February 22, 2008 |
The 103-year-old Hollywood trade paper Variety went on the auction block Thursday when Anglo-Dutch company Reed Elsevier put its publishing unit up for sale. The company said the planned sale was strategic -- part of a move away from advertising-dependent to subscription-based publications and information services -- and no reflection on the performance of its Reed Business Information unit.
November 29, 2007 |
Charlie Koones will step down in March as president and publisher of Variety, the entertainment trade paper said Wednesday in a surprise announcement. Koones, 45, called the split amicable and said he hoped to raise venture capital or other private-equity financing to pursue unspecified opportunities in the media business. "With the right kind of funding behind me I'd like to acquire or build a venture in media and entertainment," he said. "This is a really good time to be in this business.
September 11, 2001 |
Peter Bart returned to his job as editor in chief of Variety on Monday amid continuing skepticism about the thoroughness of the investigation that led to both his reinstatement and his 21-day suspension without pay. When Cahners Business Information, the owners of Variety, announced Bart's reinstatement late last month, company officials said they had conducted a "very serious, in-depth investigation . . .
August 31, 2001 |
Peter Bart will be reinstated as editor in chief of Variety and Daily Variety, the influential entertainment industry trade papers, after completing a 21-day suspension without pay, the papers' parent company announced Thursday. Bart, 69, an increasingly powerful and controversial figure in Hollywood during his 12-year reign at Variety, was suspended Aug. 17, the day after Los Angeles magazine published a 14-page cover story on him.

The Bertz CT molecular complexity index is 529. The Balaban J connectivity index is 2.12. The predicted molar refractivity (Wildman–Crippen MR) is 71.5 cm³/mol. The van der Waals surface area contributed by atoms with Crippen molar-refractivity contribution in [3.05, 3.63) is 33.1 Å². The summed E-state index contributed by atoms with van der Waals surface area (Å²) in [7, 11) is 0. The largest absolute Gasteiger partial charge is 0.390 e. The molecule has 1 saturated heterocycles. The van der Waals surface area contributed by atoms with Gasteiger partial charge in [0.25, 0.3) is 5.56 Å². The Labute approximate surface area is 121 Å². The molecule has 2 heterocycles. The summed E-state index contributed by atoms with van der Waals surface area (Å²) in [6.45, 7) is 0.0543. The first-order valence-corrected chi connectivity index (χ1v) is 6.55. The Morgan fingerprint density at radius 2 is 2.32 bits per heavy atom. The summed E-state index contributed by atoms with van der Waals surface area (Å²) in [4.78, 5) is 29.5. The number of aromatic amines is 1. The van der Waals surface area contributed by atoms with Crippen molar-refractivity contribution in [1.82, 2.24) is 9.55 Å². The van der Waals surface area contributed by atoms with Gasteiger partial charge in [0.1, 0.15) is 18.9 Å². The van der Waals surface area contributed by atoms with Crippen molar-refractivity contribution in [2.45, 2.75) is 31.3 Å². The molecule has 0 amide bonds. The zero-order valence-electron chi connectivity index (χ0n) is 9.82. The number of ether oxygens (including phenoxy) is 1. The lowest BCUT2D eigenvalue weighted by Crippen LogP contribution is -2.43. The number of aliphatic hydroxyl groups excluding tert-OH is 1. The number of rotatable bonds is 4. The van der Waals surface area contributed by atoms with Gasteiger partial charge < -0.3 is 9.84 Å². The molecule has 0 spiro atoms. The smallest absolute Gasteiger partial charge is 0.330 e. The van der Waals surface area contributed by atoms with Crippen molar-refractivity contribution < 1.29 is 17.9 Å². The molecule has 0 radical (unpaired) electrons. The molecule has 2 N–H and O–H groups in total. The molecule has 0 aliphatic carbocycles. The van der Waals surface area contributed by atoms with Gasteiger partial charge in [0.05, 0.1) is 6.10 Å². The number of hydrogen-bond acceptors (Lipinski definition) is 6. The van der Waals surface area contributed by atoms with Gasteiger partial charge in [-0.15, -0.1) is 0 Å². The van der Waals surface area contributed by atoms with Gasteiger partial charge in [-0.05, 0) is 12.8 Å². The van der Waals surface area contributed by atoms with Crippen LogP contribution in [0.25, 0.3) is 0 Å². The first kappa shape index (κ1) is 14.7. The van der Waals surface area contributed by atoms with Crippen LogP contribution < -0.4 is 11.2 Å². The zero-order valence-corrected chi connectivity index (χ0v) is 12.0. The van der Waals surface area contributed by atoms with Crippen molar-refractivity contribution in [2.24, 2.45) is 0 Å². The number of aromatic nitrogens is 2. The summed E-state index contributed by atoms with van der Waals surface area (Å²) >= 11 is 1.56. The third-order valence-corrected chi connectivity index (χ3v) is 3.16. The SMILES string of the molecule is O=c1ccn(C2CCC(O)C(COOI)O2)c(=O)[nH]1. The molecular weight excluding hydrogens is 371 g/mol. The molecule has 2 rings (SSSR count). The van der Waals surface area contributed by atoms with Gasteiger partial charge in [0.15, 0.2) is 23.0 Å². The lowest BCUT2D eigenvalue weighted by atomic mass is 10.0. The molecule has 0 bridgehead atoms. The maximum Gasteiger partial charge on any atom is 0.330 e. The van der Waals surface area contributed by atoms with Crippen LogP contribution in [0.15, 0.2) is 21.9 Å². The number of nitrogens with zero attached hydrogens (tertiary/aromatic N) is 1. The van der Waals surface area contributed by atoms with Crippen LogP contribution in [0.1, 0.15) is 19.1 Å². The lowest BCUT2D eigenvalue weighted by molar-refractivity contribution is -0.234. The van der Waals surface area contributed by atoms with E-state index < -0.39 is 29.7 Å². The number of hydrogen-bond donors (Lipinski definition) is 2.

August 23, 1998 |
Next time you watch your favorite sitcom or soap opera or read about the latest media mogul, remember to credit Variety. For most of the 20th century, Variety (born 1905) has not only filtered words and phrases like "sitcom," "soap opera," "mogul," "emcee" and "deejay" into the vernacular, but also created some of the most colorful and inimitable headlines in journalism. In 1929, the day after thecataclysmic stock market crash, the trade paper's banner read, "Wall Street Lays an Egg."
December 22, 1993 |
Facing the loss of his Screen Actors Guild health insurance, Lee Mathis was on edge. Eight years ago, he tested positive for HIV and, despite the fact he's asymptomatic, the prospect of developing AIDS looms large. "Anyone could be hit by a truck," Mathis says. "But with HIV, the wolf is at the door." Against the advice of friends who feared a homophobic backlash, Mathis placed a $99 ad in Variety a few weeks ago.